Rating: Liked. Did I finish?: I did -- raced through it! One-sentence summary: A handful of gamblers try to make a big score in 1860s New Mexico and Arizona, at a time when the region is torn up with conflict and war. Reading Challenges:E-book, Historical Fiction
Do I like the cover?: You know what? I do. I thought I didn't, but when I viewed the image full size, the textured background, the 'Western' font, and the silhouettes actually appeal to me.
First line: I'll be damned.
Buy, Borrow, or Avoid?: Borrow or buy if you like Westerns, the Southwest as a setting, or want a look at a wild and tempestuous time in US history.
Why did I get this book?: I've always been a bit curious about Kit Carson …
I bought my first tarot deck at 16 or so, and have been passionate about tarot since then. But after twenty years of reading (and heavily collecting), I found I wasn't turning to my cards as much. Partially it was being pregnant, and then having a kid -- many, many things in my life slowed down -- but a good deal of it was feeling in a rut and at a dead end. I 'knew' the cards, as much as I could, but I wasn't using my decks regularly or reading for anyone -- including myself.
On a whim, I requested this book via NetGalley, and to my surprise, actually read the e-book galley cover to cover -- yes, including every page for every card. Cynova -- popularly known online as Little Fox Tarot -- has a wonderfully down-to-earth and accessible attitude that immediately drew me in, and her every thought on tarot and reading (or card slinging) is approachable, welcoming, and realistic.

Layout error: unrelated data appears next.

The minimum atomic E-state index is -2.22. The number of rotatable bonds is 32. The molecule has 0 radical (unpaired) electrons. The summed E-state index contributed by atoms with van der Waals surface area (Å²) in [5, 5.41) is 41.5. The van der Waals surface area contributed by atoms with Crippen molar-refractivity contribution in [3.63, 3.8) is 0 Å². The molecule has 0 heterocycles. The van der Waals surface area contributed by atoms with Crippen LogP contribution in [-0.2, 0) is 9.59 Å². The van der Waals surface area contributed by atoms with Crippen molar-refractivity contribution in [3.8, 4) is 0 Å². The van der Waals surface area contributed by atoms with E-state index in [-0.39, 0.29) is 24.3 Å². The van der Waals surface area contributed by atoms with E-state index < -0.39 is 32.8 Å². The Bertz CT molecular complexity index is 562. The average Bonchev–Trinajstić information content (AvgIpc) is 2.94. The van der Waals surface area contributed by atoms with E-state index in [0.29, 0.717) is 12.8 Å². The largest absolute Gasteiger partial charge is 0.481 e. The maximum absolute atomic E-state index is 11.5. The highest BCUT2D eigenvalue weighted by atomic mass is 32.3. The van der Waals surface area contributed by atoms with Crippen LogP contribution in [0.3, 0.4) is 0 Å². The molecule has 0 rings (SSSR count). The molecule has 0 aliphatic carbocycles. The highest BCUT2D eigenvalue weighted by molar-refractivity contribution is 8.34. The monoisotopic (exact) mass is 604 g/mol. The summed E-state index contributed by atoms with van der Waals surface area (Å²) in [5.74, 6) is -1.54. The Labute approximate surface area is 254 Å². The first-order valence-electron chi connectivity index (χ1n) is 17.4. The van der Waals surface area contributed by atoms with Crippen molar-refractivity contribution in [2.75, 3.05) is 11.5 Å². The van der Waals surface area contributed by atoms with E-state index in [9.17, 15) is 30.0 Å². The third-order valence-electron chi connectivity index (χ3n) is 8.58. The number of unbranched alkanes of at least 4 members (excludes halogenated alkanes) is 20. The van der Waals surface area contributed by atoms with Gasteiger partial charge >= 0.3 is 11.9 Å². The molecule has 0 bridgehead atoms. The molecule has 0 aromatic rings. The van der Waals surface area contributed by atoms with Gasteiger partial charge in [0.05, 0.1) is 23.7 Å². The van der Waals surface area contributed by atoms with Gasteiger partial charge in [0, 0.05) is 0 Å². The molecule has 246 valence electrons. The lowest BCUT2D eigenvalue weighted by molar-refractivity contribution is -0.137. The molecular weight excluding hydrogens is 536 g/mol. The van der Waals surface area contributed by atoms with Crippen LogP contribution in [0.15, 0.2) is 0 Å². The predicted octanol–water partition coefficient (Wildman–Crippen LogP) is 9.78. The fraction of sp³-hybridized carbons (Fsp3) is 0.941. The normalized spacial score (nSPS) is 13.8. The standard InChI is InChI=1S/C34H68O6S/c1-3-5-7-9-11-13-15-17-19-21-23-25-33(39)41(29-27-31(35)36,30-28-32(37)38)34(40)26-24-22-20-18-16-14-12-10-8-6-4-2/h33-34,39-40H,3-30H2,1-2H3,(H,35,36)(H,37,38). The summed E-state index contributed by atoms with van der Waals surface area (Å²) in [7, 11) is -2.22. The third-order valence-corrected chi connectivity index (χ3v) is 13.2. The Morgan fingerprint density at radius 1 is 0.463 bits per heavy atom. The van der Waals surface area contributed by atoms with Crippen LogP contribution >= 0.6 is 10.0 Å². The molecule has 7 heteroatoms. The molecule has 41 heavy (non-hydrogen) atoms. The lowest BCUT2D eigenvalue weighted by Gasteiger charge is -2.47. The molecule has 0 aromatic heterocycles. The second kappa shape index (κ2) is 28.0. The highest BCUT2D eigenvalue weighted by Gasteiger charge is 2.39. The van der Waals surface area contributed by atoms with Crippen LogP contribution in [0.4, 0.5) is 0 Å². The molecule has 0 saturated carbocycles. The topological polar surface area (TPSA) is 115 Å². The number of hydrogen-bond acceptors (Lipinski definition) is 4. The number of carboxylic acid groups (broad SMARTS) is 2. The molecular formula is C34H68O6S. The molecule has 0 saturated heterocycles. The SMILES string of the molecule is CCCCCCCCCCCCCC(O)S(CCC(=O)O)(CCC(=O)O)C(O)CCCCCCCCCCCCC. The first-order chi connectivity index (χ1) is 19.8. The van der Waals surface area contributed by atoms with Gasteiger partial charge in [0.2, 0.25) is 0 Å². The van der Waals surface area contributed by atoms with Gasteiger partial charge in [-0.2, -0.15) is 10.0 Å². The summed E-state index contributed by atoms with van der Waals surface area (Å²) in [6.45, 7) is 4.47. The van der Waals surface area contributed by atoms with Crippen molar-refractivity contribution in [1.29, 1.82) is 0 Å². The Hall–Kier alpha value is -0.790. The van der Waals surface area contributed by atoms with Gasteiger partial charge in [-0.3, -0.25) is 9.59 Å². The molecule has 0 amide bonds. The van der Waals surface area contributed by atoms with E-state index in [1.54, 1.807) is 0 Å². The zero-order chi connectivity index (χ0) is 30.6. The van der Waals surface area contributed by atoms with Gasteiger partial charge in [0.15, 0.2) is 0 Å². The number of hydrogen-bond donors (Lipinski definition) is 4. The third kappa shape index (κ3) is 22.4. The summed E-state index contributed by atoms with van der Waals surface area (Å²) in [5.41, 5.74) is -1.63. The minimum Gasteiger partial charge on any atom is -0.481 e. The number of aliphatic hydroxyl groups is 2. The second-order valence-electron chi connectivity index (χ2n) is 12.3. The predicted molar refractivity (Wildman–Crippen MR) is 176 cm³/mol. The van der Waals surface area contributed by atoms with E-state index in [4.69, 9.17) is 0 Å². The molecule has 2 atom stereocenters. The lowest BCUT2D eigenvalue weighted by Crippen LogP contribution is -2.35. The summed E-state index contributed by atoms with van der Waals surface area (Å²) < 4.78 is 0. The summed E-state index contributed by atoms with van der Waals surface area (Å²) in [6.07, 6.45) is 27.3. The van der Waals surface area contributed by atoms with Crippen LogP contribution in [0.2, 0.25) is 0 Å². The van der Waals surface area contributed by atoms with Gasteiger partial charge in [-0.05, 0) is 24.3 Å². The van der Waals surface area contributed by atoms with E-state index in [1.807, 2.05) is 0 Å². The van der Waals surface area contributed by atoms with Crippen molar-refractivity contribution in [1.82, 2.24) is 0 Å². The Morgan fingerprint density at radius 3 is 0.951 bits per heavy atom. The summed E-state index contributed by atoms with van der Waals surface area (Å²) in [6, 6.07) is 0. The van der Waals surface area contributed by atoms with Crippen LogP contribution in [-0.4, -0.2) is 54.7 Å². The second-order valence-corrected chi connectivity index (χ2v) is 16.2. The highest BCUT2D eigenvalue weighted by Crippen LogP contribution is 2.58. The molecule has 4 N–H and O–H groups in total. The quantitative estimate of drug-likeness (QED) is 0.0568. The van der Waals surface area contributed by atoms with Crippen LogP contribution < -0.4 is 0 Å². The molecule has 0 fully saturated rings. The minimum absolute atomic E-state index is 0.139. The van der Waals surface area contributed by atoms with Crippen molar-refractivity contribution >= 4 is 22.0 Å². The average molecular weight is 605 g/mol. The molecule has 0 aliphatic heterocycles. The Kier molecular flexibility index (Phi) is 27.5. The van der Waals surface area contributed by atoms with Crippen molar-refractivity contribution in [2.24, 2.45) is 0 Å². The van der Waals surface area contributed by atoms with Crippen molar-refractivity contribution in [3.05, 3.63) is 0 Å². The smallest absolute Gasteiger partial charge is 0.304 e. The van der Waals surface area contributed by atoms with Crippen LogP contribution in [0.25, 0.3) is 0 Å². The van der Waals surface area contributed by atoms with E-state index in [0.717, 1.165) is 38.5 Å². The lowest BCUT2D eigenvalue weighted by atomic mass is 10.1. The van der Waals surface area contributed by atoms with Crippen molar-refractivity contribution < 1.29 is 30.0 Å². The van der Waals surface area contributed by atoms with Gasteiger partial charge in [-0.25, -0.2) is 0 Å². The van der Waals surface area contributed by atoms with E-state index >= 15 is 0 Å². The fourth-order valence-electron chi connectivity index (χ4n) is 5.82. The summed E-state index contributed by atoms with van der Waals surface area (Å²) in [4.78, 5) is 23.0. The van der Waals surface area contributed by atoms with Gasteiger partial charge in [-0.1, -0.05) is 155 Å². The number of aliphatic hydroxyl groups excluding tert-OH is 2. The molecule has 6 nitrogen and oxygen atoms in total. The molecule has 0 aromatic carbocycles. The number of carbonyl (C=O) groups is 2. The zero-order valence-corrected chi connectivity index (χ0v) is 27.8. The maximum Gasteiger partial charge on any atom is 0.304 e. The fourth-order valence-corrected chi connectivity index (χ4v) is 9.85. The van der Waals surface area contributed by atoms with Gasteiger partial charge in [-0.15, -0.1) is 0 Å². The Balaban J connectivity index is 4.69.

From the first page, Cynova's personality comes thr…
First line: Okonkwo was well known throughout the nine villages and even beyond.
I had to grit my teeth to get through this book. (All 209 pages.)
I'm ashamed to admit this since a surprising number of folks online and in person have cited this novella as one of their favorite books, but I found everything about this brief read to be agonizing -- the plot, the narrative style, the characters -- it and I just did not connect.
I went in expecting to love this book given its reputation and subject matter. Achebe depicts the story of a Nigeria broken by white colonialism; our hero is deeply flawed and stubbornly committed, living in a world with problems triply complicated by the unnecessary influence of white colonizers. Achebe's narrative style is straight-forward and clear, even as he articulates a world deeply foreign to modern audiences.
I suspect I didn't understand this book; I'm also not a huge fan of tragedies (I loathe Hamlet) so Okonkwo as a character didn'…
Belatedly, here's my commitment post for Readers Imbibing Peril XIII, or RIP 13, the reading challenge of creepy, scary, and chilling reads.
I'm a total puss and yet I love me some creepy books. Reading ghost stories in October is just a tradition for me (honestly, Halloween might be my favorite holiday) so gathering up spooky books is catnip.
My queue, unsurprisingly, is massive. Good luck to me. My list includes two beloved rereads (Rebecca and Jane Steele) (if you haven't read either of these books read them immediately!) as well as some new items. I'm particularly excited for the issue of Nightmare magazine, as it's focused on authors of color and includes some thoughts on Lovecraft. Mmmm.